The consensus protocol for Blockchain contains certain specific functions, such as agreement, cooperation, fair rights for each node, collaboration, and the compulsory involvement of each node in the consensus protocol. As such, a consensus algorithm tries to find a common agreement that benefits the entire network.
Proof of Stake (PoS) and Proof of Work (PoW) are the most common implementations of consensus protocols in the blockchain. Let’s review Algorand’s case as an example.
The Algorand blockchain utilizes a decentralized Byzantine agreement protocol that uses pure proof of stake (PPOS). That means it can reach consensus without a central body easily, provided the majority of the stakes are in trustworthy hands. This protocol is extremely fast and demands minimal computing power for each node, thereby providing the ability to efficiently complete transactions.
Algorand utilizes the Verifiable Random Function to choose accounts to propose blocks for a specified block. Once a block is proposed to the blockchain, a group of voters is chosen to vote on the block proposal. The block will be verified if a vast majority of the votes come from trustworthy participants. The fact that voters are chosen based on the number of Algos in their account, makes this algorithm a Pure Proof of Stake. Hence, it is possible and likely that some accounts would have a greater number of votes than other members.
Another of the unique features of Algorand’s consensus algorithm is its ability to prevent forks. Forks result in unwanted insecurity and hesitation. You will not automatically accept payment should a transfer made to you appear in the new block introduced to the chain. With forks, a branch might bypass the current chain and your block will inevitably disappear. You will have to wait for a series of blocks to be introduced to yours before getting paid. This helps reduce the risk that your payment ends in a dead branch.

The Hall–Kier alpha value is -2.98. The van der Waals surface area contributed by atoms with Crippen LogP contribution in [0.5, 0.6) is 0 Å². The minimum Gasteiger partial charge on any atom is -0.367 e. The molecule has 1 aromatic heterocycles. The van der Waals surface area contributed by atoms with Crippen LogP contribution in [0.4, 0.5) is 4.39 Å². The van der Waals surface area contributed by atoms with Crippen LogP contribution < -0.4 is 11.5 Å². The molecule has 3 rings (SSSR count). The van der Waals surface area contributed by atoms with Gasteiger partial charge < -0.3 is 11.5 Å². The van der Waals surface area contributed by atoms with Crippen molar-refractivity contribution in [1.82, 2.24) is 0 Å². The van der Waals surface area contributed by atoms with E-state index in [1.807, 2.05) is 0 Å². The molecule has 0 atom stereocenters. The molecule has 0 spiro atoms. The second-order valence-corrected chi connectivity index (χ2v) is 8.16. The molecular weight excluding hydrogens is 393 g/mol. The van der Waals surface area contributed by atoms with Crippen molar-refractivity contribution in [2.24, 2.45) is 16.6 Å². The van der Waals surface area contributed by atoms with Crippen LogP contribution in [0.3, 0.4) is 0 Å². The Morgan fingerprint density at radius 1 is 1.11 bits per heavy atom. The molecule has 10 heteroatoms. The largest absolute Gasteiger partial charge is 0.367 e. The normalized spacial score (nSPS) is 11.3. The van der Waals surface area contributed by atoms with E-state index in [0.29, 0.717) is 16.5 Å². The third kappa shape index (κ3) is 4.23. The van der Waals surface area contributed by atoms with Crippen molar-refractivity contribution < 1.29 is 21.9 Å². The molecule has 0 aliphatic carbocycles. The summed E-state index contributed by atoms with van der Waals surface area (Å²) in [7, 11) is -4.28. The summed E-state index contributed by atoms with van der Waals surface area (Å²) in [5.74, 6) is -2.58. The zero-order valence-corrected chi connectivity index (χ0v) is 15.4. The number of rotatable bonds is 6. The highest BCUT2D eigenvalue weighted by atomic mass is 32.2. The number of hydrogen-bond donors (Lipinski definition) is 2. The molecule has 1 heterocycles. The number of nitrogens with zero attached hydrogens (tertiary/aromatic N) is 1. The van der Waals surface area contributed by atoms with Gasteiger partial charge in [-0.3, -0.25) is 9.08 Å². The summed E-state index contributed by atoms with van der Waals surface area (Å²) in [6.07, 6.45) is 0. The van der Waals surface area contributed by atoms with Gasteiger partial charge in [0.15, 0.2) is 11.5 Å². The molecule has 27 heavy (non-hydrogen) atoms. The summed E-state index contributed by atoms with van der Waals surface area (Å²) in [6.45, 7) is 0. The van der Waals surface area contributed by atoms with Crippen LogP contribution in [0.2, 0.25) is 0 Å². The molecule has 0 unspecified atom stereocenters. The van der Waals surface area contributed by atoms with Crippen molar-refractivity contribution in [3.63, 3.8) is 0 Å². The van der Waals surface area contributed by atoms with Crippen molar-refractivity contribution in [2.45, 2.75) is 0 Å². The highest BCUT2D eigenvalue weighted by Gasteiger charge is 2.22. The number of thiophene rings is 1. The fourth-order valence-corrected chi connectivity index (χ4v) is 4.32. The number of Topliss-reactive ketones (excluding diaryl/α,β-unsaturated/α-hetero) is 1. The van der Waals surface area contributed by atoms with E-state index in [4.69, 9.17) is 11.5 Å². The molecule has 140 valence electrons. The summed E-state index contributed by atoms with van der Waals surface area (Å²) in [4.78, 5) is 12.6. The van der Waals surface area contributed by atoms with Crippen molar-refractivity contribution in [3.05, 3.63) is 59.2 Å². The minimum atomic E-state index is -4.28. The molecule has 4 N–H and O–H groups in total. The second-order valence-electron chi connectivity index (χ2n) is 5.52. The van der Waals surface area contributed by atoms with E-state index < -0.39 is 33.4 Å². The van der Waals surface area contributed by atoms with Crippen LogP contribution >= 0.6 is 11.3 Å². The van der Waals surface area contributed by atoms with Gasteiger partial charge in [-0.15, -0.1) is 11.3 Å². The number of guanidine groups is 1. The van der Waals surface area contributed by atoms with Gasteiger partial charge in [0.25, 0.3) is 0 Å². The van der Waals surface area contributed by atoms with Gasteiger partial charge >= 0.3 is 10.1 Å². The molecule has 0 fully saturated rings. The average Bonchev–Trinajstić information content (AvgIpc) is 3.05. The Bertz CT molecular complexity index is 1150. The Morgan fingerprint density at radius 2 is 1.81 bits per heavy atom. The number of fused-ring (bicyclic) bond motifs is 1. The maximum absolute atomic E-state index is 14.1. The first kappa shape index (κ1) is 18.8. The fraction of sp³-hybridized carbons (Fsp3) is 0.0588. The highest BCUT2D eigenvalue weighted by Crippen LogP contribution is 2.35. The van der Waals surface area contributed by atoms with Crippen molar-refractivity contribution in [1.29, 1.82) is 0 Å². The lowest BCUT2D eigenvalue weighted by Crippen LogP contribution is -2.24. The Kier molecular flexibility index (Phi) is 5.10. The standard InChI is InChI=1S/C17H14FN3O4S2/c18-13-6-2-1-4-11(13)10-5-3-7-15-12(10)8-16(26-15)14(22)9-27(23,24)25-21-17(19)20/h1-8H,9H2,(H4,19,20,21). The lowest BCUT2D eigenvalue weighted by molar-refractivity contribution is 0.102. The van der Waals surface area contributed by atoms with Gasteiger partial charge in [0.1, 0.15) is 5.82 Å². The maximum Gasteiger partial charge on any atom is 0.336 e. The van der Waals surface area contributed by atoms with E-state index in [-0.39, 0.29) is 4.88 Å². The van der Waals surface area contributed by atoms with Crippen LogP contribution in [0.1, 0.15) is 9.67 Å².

Blockchain Algorand never forks. Never can two blocks be added to the chain at a time, as only one block has the appropriate Committee voting threshold. At most, one block in a given round is approved and written into the chain.
All transactions in Algorand are final. If a block is settled on by the consensus protocol, the judgment is never modified. Every genuine user knows early about this choice and no genuine user ever assumes another block has been selected at the same height. When a block appears, participants can rely instantly on the transactions it holds, and they can be assured that the block will be part of the chain forever, which ensures the money they receive is secure.
Efficient network communication with a strong consensus protocol is crucial to the blockchain ecosystem in the cryptocurrency network. The security of such structures is a constant endeavor and certain drawbacks such as scalability do need to be resolved for the current consensus algorithms.
Proof of Work and Proof of Stake are also quite fascinating methods for Byzantine Fault Tolerance programs and with the review above, Algorand’s Pure Proof of Stake seems to be the best amongst the rest.
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Guest post contributed by Helen IMAH – Algorand Ambassador